Northwest aims to be 'clean energy' leader

As official Washington argues over a national energy policy based largely on fossil fuels, the Pacific Northwest is pushing to become a leader in "green" energy development worldwide.

Businesses, utilities, government agencies, and homeowners across the region are taking up the cause of environmentally friendly energy - everything from the world's largest wind farm along the Columbia River gorge to the world's only solar-powered Shakespeare festival here in southern Oregon.

Seattle City Light is the first municipally owned utility in the country officially committed to eliminating 100 percent of its global warming emissions. The Washington Technology Center at the University of Washington is working with industry groups on miniature fuel cells.

And even the Bonneville Power Administration, the federal agency in charge of the massive hydropower dams that produce about half the region's electricity, is on its way to becoming the largest supplier of wind energy in the country. BPA also is conducting the world's first residential pilot program for fuel cells (which combine hydrogen and oxygen to produce electricity, leaving only water).

"We're on the threshold of an energy efficiency revolution," says Washington Governor Gary Locke. "If we're smart, we'll stay a step ahead of the market and provide the clean-energy decade with the tools it needs."

Creating jobs

Clean energy is already a $1.4 billion business in Washington, Oregon, and British Columbia, according to a recent market analysis published by Climate Solutions, a nonprofit organization in Olympia, Wash. That's expected to grow to $4 billion a year over the next 20 years, creating as many as 32,000 new jobs.

The prospect of jobs is a very important component here. With the recent slowdown in high-tech industries and Boeing Company's headquarters move from Seattle to Chicago, Oregon and Washington are the worse-off states in the nation in terms of unemployment. As questions of deregulation, cost, foreign imports, and environmental impact swirl around the debate over a national energy strategy, officials here see hope in the future of renewable energy.

"There are emerging industries capable of creating new jobs that not only strengthen our economy, but also promote the conservation values unique to the Pacific Northwest," says Vera Katz, mayor of Portland, Ore.

Mayor Katz recently announced that the city is wooing Vestas Wind Systems of Denmark.

The company, one of the largest makers of wind turbines in the world, is considering Portland as the site of a large manufacturing facility - a move that could mean 600 new jobs.

Not everyone is so starry-eyed about the economic promise of renewable energy. The Cato Institute, a research foundation in Washington that advocates limited government and free markets, asserts that without government support the renewable-energy industry "would cease to exist."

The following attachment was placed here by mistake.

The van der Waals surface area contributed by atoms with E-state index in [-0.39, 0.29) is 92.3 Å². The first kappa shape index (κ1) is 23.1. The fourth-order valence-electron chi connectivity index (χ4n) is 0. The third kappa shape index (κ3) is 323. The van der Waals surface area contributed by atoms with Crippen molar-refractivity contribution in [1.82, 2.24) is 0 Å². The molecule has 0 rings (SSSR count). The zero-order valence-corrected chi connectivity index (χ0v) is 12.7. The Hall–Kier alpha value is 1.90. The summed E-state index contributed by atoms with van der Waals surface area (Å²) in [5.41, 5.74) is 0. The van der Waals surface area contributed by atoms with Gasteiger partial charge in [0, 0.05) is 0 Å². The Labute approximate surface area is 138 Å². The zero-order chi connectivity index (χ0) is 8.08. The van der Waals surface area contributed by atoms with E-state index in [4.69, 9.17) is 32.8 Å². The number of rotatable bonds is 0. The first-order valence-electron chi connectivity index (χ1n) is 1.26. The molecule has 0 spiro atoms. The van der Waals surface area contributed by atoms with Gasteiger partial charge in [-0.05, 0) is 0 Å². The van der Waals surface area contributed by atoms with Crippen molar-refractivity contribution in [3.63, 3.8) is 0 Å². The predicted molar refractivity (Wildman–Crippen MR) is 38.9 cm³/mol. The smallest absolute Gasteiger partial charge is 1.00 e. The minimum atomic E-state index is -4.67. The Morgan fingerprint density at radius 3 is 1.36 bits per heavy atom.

"The main disadvantage of renewable energy is its capital costs," Cato analysts Jerry Taylor and Peter VanDoren wrote recently. To the extent that states continue to deregulate their electricity markets, they say, investors will "find it riskier to invest in capital-intensive technologies."

Supporters of renewable energy acknowledge that tax breaks, research grants, and other forms of government assistance may be necessary for now.

While President Bush and the Democrats argue over the relative merits of fuel cells versus shorter-range improvements in the efficiency of internal combustion engines, no one - including conservative Western politicians normally friendly to fossil fuels and nuclear energy - wants to eliminate federal support for renewable energy.

"Every industry needs a boost at the beginning," says Patrick Mazza, an energy analyst in Seattle. That need will diminish as the cost of renewably produced energy comes down. Today, for example, the gap between wind and natural gas in the cost of electricity production has shrunk to 1 to 2 cents per kilowatt-hour, says Mr. Mazza.

Germany, Denmark, Japan, and several other countries are aggressively marketing their renewable-energy technology. Ironically, some of this came from US companies purchased and moved abroad when this country reduced its government support in the 1980s. Advocates of renewable energy warn that the United States should not fall behind at a time when wind generating capacity around the world is growing at more than 30 percent a year.

"We should have some US production of these technologies, otherwise we'll have another trade deficit," says Mazza.

All awhirl

Up on the windy bluffs above the Columbia River, not far from Walla Walla, Wash.,the horizon is marked with hundreds of new state-of-the-art wind turbines built and operated by a consortium.

When fully operational, the Stateline Wind Generating Project will include 450 turbines supplying enough electricity to power the equivalent of 70,000 homes. As is happening in other parts of the country, farmers and ranchers there will earn regular income in return for having the large windmills on their land.

Cleaner, more efficient energy generation in the Northwest doesn't just mean wind-driven turbines and solar panels. Down near the California border, Klamath Falls, Ore., recently fired up its new natural gas cogeneration facility producing 484 megawatts of electrical power (enough to power about 400,000 homes).

City officials were proud to announce that it is "the cleanest fossil-fuel power plant ever constructed in the US in terms of greenhouse gas emissions."

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